Name: Kirsty Grant
Company: Head Chef, Marco Pierre White Steakhouse Bar & Grill
Location: Hotel Indigo, Glasgow
Telephone: 0141 226 7726
Kirsty Grant is head chef at Marco Pierre White restaurant at Hotel Indigo in Glasgow. Here she talks about life as a female chef.
What inspired you to become a chef?
My mum. She was a career woman and an amazing home cook. I grew up in the 70’s and 80’s, and mum taught me how to cook. We had a herb garden and grew our own veg in a housing estate, which was very different for that time. We learned recipes from books in the library and I was making my own bread from around 8 years old.
What do you enjoy about your job?
The creativity, cooking is like art, it’s a way to express yourself. And it’s a high paced environment with an adrenaline rush! I also really enjoy the teaching side, bringing in new chefs and helping them to progress from college through different positions, then seeing them leave for new roles to progress in the brigade. I have, over the years, kept in touch with a lot of the people (over 15 years) and followed their careers along with helping out where I can. I think when people stay in touch it shows that you have done a good job with them. I once hired a girl I met at a party to clean dishes and she now works as a head chef in Soho. I previously worked as the chef de partie at Quo Vadis, which is the flagship Marco Pierre White restaurant in London’s Soho, so it has also given me the opportunity to work in different cities and environments, from the bustle of London through to the highlands of Scotland.
Kitchens are considered to be a high stress atmosphere, how do you cope with that?
I am very family orientated so spending time with my son, 16, on my days off helps. He keeps me grounded and stops me becoming (too) grumpy like most chefs.
TV chefs like Gordon Ramsay give the impression of a tense kitchen atmosphere with lots of shouting, is your kitchen like that?
I think it is maybe a bit overplayed for TV. My kitchen isn’t that much different, I probably swear more than Gordon! However whilst it can be stressful and it can be high pressure, I wouldn’t like to think of the atmosphere as tense. A brigade of chefs is like an army and there has to be a chain of command, some people think it is about control and shouting but it is also about keeping people safe (we work with dangerous equipment), whilst ensuring that our guests receive the best possible dish.
There are a lower percentage of women chefs making it to the top of their career, why do you think that is?
Trying to balance work and home life. Most head chefs who have families are male and have someone at home to support them with the kids. As a female, I have been lucky to have a family and friend support group to help me and I think that has assisted me in getting ahead in this industry. In a male dominated environment sometimes the banter can be a little off colour which can put females off. I do tend to hire a lot of females into my kitchen compared with places I have worked before, I feel there can sometimes be a glass ceiling in the industry and it is great to help them to shine. Now more than ever there are a lot of very inspiring female chefs who have both family and career, I am proud to be a part of that.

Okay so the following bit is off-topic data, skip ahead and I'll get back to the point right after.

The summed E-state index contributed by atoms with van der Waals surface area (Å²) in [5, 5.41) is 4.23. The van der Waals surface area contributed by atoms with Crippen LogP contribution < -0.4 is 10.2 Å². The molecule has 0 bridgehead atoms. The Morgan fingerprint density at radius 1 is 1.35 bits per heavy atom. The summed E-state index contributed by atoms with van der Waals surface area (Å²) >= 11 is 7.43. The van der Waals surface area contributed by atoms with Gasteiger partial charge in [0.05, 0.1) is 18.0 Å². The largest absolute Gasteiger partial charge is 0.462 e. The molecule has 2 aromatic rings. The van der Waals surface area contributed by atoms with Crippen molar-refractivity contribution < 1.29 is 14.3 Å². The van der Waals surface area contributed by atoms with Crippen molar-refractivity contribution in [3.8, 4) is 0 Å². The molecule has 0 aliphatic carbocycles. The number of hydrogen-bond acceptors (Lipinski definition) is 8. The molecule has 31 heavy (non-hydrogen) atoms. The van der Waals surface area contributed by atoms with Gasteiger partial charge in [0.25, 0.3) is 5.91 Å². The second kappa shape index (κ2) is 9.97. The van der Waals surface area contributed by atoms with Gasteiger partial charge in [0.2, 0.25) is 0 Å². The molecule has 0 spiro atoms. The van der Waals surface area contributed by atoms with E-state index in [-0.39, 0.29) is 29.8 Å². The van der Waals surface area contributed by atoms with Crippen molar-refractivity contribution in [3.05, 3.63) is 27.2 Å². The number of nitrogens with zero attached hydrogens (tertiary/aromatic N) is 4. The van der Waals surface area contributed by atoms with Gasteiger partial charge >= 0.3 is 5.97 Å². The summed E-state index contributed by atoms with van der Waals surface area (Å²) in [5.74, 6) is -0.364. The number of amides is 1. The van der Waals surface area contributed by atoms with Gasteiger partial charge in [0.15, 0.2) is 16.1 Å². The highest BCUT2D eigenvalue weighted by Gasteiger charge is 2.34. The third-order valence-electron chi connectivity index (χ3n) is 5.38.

Do you feel you are treated differently as a woman in this industry, either in a positive or negative way?
I think that when you go into a kitchen initially you are expected to be weaker, that you will cry when the pressure is on or that you won’t keep up. You have to work twice as hard to prove yourself, but you only have to do this once. I tend to find female chefs are more level headed and the guys lose their tempers more than the girls.
Working as a female chef do you think this offers something different to the industry?
I think it brings balance, in my experience when there is a good balance of males and females working together then it calms men down a little, and it pushes females to work a bit harder to ensure they are not just keeping up, but they seek to exceed their male counterparts in this industry.
What advice would you give to girls leaving school considering a career choice in the hospitality industry?
I would say to go to college first and get a good grounding in the basics, then to apply for jobs in kitchens where you are passionate about the style of food. Going on unpaid work experience can be a great way to gain more knowledge and experience different types of kitchen and cuisine, to learn what’s right for you. Don’t just think about the money, think about the chefs around you, your future, how you can learn and how they will bring your skills on.
Marco Pierre White Steakhouse Bar & Grill
Hotel Indigo, Glasgow